Railway to the Grave Paperback
Part of the The Railway Detective Series series
Yorkshire 1855. When Colonel Aubrey Tarleton walks into the path of a speeding train, he is crushed to death on the track. The famous Railway Detective, Inspector Robert Colbeck, is immediately put on the case to determine why such a well-respected man would have resorted to suicide.
Tarleton's wife had recently gone missing, but was the colonel responsible for her disappearance?
It's up to Colbeck and his trusty sergeant Victor Leeming to uncover the truth.
- Format: Paperback
- Pages: 352 pages
- Publisher: Allison & Busby
- Publication Date: 11/04/2011
- Category: Historical mysteries
- ISBN: 9780749009311
- Hardback from £14.65
- EPUB from £5.60
Showing 1 - 3 of 3 reviews.
Review by devenish
The wife of Colonel Aubrey Tarleton has disappeared and is feared dead. One day,soon after this the Colonel sets out and calmly walks along the railway line in the path of a fast-moving train with predictable results. Inspector Robert Colbeck is sent to investigate these unfortunate events. As with most of this series,this is a readable and reasonably interesting story. It is also rather pedestrian and for the most part fairly predictable. If you have nothing better to do to pass a few hours you might do worse than pass them with this tale.
Review by Dessss
I enjoyed the easy flow of this book, may read more by this author.
Review by hardlyhardy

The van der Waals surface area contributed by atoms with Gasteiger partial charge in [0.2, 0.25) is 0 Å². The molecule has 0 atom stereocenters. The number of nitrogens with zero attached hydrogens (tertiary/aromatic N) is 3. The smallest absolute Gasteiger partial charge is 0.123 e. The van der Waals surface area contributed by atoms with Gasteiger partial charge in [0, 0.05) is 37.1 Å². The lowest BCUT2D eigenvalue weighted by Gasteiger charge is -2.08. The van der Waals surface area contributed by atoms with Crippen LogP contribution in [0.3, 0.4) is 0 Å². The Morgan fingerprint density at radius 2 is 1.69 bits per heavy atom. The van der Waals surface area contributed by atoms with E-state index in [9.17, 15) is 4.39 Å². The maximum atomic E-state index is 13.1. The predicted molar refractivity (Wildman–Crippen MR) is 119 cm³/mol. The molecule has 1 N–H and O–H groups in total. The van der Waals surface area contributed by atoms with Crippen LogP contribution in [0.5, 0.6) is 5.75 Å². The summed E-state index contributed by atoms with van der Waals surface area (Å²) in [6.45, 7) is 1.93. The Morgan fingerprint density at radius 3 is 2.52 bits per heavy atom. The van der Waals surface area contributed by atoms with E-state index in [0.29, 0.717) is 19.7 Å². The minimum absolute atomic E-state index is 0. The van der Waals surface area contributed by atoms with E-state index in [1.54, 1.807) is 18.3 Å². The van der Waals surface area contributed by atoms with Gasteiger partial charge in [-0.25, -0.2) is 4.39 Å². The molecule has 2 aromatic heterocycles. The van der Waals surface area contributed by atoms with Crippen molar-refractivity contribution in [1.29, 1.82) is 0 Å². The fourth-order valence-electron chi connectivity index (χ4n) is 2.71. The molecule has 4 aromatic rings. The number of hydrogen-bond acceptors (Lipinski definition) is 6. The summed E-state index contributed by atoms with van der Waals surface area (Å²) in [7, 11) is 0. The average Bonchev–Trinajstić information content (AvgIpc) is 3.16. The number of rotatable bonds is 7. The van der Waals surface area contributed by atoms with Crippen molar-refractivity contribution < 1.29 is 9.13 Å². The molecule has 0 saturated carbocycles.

Inspector Robert Colbeck, the hero of Edward Marston's Railway Detective mystery series, does his best work in "Railway to the Grave" detecting who didn't kill Miriam Tarleton, not who did.In this otherwise excellent seventh entry in the series, published in 2010, Colbeck gets called in when Colonel Aubrey Tarleton, Miriam's husband, takes a stroll right into the path of an oncoming train. Tarleton was a close friend of Superintendent Tallis, Colbeck's boss, who wants his man not only to solve the mystery of the strange suicide and the missing wife but also to prove that Tarleton was of sound mind at the time, that he did not kill his wife and that, in fact, the Tarletons were a happily married couple. It's a big job, made all the more difficult when Tallis, at first, insists upon leading the investigation. Only when their ill-tempered superior returns to London can Colbeck and his associate, Sgt. Victor Leeming, get down to the business of discovering what really happened.The climax of this enjoyable murder mystery proves disappointing when Colbeck is simply handed a package of letters discovered by a maid that reveal a previously unknown motive for murder, and these letters lead to a quick confession. A reader wants fictional detectives to work a little harder than this to solve perplexing cases.Yet Colbeck does shine in dismissing three other suspects, all which whom Leeming is ready to slip the handcuffs on. Colbeck deduces that while they may be guilty of other crimes and other sins, none of them killed Mrs. Tarleton.The novel is filled with interesting characters, most of whom have something to hide, and interesting subplots, including one of Colbeck trying to work up the nerve to tell Tallis of his plans to be married. With a satisfying solution to the mystery, this book would have been top-notch.